I usually struggle when writing about film to find something useful to write about without giving too much of the movie away. I have stopped watching or reading film reviews (before I see a film) at all – they all take the surprise away. I want to be stunned, if possible.

No such problem with Melancholia – the movie itself tells you the ending in the first few minutes. The director has said he doesn’t want there to be any suspense. He wants everyone to know how the movie ends. It ends with the destruction of the earth.

Since I don’t read film reviews any more I had never heard of Melancholia, even though I have been a semi-fan of the controversial and provocative director Lars von Trier for many years. It came on cable with an irresistible summary – “A woman’s troubled relationship with her sister is complicated by the appearance of a mysterious planet on a collision course with earth.” How could anyone resist a film like that?

The movie is divided into two chapters – each one named after one of the sisters. The first is “Justine” – and it concerns the events surrounding Justine’s (played by Kirsten Dunst) wedding reception. It’s a fancy, expensive affair, paid for by her sister’s fabulously wealthy brother-in-law John (Keifer Sutherland), and put together by a strange wedding planner (Udo Keir – he keeps walking by with his hand in front of his face to keep from looking at the bride – she has ruined “his wedding”). There’s the incredibly bitter mother (Charlotte Rampling), the asshole boss (Stellan Skarsgård), and plenty of other colorful characters.

The driving force, however, is Justine’s depression. She is crippled by melancholia to the extent that she often can’t even move. Lars von Trier has said that the movie was inspired by his own bouts with depression which make it impossible for him to work. Justine tries to put on a happy face at her own wedding celebration and to appreciate her husband, but it’s all hopeless. She is doomed.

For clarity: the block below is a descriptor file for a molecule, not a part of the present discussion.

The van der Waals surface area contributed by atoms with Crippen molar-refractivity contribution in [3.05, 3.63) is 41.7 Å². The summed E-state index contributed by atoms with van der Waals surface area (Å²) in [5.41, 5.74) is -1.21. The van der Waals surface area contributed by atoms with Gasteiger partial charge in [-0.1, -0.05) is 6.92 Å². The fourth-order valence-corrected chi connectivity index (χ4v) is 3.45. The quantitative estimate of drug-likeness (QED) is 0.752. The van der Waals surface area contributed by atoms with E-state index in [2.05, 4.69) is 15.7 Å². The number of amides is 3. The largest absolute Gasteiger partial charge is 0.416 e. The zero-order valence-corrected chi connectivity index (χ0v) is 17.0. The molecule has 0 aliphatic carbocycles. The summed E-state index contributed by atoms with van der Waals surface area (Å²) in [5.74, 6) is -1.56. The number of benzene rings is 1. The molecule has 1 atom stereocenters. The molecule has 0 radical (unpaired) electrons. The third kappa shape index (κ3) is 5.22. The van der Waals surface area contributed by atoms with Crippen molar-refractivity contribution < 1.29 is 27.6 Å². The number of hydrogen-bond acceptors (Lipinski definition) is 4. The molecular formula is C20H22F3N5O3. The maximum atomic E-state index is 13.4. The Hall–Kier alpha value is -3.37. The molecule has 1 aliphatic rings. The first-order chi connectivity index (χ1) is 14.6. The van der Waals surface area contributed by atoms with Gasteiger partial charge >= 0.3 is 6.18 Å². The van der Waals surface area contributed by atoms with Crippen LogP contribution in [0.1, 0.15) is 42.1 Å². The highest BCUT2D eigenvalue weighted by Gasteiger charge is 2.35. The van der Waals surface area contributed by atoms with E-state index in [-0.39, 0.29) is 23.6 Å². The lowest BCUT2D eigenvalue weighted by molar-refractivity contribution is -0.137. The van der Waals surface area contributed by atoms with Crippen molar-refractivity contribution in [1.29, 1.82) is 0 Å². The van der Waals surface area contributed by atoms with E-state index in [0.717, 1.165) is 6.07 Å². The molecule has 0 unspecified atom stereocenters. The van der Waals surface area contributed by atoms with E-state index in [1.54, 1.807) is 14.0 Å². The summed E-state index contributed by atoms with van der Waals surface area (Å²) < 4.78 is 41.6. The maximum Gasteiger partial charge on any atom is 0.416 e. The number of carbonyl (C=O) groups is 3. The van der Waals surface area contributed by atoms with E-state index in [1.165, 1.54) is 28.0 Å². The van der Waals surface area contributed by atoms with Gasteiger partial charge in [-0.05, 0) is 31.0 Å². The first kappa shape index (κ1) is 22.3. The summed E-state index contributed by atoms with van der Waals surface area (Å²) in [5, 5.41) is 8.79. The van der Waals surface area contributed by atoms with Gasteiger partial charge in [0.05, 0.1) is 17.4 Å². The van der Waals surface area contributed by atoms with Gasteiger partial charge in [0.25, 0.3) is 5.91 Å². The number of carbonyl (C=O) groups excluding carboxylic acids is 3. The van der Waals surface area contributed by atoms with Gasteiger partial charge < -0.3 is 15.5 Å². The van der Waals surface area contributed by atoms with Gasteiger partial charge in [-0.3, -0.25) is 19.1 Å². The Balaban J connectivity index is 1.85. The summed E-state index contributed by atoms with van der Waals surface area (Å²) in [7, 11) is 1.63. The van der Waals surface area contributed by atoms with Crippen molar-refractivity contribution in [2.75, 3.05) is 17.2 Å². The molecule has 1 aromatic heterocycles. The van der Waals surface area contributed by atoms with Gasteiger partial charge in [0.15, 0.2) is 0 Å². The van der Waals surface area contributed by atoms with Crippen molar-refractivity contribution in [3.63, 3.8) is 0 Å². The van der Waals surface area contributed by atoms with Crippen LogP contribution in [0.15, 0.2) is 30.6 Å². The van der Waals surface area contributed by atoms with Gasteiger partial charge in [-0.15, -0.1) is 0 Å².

Kirsten Dunst gives an amazing performance of a woman destroyed by depression, drowning in sadness so deep it can’t be swept away. It is painful to watch, but feels true to life – she helps us understand how she feels and how hopeless it all is.

The second chapter is titled “Claire” and the focus shifts to Justine’s sister as the mysterious planet, ironically named Melancholia appears and skims by the earth. Claire is played by Charlotte Gainsbourg, the daughter of Jane Birkin and Serge Gainsbourg – and has already had a long influential career in film, music, and fashion. As the doom earth is about to suffer become more and more obvious the roles of Claire and Justine become reversed.

The ultimate irony of Melancholia is that suffering from crippling depression makes you surprisingly equipped to deal with the end of the world.

So that’s the story of the film. Depressed woman finds out that reality is even worse than what she feared and then everybody dies.

Obviously, this isn’t a tale for everybody. At times it is maddeningly slow, and the lack of hope takes away the suspense that usually feeds a moviegoer’s hunger for entertainment. However, there is a strange beauty in doom, especially cinematic doom, and once the curtain comes down our little blue planet is still spinning out there. There really isn’t a giant killer planet lurking on the other side of the sun and we can take a little joy out of that.

I was surprisingly buoyed by Justine’s struggle (and Dunst’s performance) and her doom will, ultimately, be shared by us all – it’s only a matter of timing. She was able to muster up a little dignity at the end, and that might be enough.